“The past is never dead. It’s not even past.”
– William Falkner. Requiem for a Nun.
The echoes of past traumas get subconsciously played out by us in our everyday lives. Sigmund Freud called it ‘repetition compulsion’ – an attempt of the unconscious mind to replay the unresolved so that we can ‘get it right’. This mechanism drives its way through generations. Jung also noted that whatever is too difficult to process does not fade away. It gets stored in our unconscious and finds expression in other ways. He says,” When an inner situation is not made conscious, it happens outside as fate.”
Here’s an example: Jake was 19. He hadn’t slept a full night’s sleep in more than a year. He had developed dark circles around his eyes and a blank stare in them. He looked at least 10 years older. He had been a star student and a great athlete but the insomnia had left him lifeless. This thing had no explanation and none of his doctors or psychologists or naturopaths could figure it out.
It had started with Jake waking up shivering one night at 3.30 am, frightened to death. No amount of woollen clothing warmed him up. Soon, insomnia became a daily ordeal. Despite knowing that his fear was irrational, Jake was helpless and could not relax. The ‘freezing’ feeling associated with the first episode was quite peculiar.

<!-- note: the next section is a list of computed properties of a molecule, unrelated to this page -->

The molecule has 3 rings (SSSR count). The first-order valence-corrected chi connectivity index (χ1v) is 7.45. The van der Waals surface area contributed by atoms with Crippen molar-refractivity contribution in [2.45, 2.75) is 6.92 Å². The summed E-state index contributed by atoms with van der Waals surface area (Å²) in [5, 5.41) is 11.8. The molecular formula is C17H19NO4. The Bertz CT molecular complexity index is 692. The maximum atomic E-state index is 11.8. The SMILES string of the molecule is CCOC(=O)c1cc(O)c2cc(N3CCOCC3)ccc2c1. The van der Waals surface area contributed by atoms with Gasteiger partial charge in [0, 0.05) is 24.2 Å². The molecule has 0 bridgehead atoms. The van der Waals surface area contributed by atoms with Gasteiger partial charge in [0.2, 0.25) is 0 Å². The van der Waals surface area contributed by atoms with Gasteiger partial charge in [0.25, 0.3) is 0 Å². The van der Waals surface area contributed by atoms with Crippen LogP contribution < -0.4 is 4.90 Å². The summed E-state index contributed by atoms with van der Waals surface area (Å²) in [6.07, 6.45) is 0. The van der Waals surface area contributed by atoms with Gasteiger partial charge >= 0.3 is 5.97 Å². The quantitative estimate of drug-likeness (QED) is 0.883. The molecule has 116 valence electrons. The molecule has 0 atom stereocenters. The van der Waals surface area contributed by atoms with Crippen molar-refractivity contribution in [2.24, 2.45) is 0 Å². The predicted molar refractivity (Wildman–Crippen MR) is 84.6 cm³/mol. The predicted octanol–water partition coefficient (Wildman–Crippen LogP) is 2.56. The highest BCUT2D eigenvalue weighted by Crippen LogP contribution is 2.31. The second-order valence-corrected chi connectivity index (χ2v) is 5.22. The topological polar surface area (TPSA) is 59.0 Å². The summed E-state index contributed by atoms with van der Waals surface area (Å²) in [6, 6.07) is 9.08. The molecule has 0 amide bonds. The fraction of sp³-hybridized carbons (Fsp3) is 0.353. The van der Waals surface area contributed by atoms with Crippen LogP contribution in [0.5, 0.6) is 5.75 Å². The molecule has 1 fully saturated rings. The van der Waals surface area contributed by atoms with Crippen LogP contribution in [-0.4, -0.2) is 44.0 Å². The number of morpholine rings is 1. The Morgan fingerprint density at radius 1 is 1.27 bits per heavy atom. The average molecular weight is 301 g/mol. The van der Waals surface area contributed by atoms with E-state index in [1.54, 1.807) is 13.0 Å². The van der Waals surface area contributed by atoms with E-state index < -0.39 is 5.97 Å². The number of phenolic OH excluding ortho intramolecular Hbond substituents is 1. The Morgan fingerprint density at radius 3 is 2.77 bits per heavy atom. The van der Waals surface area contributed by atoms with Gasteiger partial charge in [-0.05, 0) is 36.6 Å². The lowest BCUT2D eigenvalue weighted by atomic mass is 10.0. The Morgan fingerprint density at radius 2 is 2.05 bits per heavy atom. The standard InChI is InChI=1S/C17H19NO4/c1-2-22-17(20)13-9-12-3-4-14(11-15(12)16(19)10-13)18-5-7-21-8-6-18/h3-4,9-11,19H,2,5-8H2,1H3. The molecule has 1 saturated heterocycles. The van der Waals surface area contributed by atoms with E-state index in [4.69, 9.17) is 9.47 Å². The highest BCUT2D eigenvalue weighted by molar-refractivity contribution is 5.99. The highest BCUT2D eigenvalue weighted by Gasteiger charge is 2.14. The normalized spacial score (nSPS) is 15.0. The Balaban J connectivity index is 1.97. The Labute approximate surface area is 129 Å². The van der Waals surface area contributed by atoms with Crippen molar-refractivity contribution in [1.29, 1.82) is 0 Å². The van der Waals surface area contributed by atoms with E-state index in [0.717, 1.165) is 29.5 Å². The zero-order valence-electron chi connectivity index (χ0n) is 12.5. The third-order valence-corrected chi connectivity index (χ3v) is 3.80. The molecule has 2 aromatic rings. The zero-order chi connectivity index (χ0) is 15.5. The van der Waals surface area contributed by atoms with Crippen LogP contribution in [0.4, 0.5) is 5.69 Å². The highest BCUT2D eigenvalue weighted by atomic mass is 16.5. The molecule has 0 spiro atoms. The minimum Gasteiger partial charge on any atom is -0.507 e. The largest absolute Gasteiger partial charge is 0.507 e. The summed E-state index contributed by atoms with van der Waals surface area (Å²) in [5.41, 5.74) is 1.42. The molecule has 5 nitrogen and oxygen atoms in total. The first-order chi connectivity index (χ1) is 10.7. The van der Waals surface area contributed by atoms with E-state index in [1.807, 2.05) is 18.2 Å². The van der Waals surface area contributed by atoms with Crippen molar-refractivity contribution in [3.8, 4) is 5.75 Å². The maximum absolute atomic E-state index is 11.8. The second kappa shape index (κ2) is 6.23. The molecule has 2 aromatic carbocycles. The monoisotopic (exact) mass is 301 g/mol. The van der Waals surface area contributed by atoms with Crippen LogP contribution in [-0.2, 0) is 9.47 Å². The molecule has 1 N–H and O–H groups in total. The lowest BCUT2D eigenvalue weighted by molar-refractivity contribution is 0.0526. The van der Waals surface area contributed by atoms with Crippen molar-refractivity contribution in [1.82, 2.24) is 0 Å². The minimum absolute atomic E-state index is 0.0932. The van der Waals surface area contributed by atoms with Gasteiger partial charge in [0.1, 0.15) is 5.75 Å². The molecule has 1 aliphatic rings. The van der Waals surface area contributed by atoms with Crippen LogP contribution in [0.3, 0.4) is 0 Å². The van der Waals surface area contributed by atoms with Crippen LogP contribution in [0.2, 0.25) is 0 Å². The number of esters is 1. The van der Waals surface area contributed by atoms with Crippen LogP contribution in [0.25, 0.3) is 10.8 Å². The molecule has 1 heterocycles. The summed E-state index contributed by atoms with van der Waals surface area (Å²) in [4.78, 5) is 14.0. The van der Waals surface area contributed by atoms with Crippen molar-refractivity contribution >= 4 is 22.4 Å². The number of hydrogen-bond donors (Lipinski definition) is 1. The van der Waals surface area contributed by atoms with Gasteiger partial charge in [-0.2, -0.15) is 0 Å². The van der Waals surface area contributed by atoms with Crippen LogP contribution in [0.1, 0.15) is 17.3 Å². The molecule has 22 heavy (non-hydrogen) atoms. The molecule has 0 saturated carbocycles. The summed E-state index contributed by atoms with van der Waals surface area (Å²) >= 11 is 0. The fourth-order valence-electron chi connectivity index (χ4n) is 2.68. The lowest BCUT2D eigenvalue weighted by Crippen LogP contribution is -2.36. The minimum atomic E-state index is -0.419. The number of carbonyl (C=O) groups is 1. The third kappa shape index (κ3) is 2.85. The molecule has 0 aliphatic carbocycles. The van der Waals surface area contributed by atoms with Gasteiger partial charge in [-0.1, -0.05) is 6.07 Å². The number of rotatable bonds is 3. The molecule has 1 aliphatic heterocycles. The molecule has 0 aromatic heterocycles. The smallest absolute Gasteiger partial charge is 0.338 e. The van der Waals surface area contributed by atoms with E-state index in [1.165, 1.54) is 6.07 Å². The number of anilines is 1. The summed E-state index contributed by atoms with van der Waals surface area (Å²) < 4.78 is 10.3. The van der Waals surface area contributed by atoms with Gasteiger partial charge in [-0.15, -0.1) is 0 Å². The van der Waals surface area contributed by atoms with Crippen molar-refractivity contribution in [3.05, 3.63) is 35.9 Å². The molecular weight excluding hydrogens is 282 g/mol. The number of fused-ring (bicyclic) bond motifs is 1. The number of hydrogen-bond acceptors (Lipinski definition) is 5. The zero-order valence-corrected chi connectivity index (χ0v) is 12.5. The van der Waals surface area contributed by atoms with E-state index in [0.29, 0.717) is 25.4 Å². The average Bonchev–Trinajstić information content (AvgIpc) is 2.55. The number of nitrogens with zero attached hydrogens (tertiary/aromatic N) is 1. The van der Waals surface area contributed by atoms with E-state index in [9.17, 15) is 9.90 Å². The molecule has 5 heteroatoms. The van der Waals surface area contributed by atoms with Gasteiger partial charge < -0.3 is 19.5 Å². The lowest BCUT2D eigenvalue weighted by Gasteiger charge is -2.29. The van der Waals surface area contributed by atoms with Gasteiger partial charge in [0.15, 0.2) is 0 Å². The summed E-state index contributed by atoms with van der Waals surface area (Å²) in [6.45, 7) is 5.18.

On exploration of Jake’s family history, this story came out: His mum’s brother, Uncle Colin, whom he had never met had frozen to death at the age of 19. He was checking power lines in a storm in the Northwest of Canada. He struggled to hang on but eventually fell face down in a blizzard, lost consciousness and died of hypothermia. The family never spoke his name again.
Now, thirty years later, Jake was unable to slip into sleep at the same age as his Uncle. For Colin, letting go meant death. For Jake, falling asleep must have felt the same. Once Jake could see this link, he was able to free himself of it with the help of healing techniques taught by Dr Mark Wolynn, a neuroscientist with an expertise in breaking inherited family patterns. His book “It didn’t start with you”, describes some of these practical tools.
Scientists are now able to identify bio-markers as evidence of traumas passed down from one generation to the next. Studies on Holocaust survivors and their children have revolutionised the understanding and treatment of PTSD all over the world. Be it fear, guilt, low self-esteem or anxiety, the roots of these issues may reside in the traumas of our parents, grand-parents and even great-grandparents.
He served for 10 years in the Parachute Regiment. He had witnessed and been a part of ‘very severe military activity’ in Afghanistan as a result of his service in the elite Pathfinder Platoon. He left the army in 2010 and started to work in close protection in Iraq. In 2012 he married a Thai woman who commented that 2 years later he ‘wasn’t good’.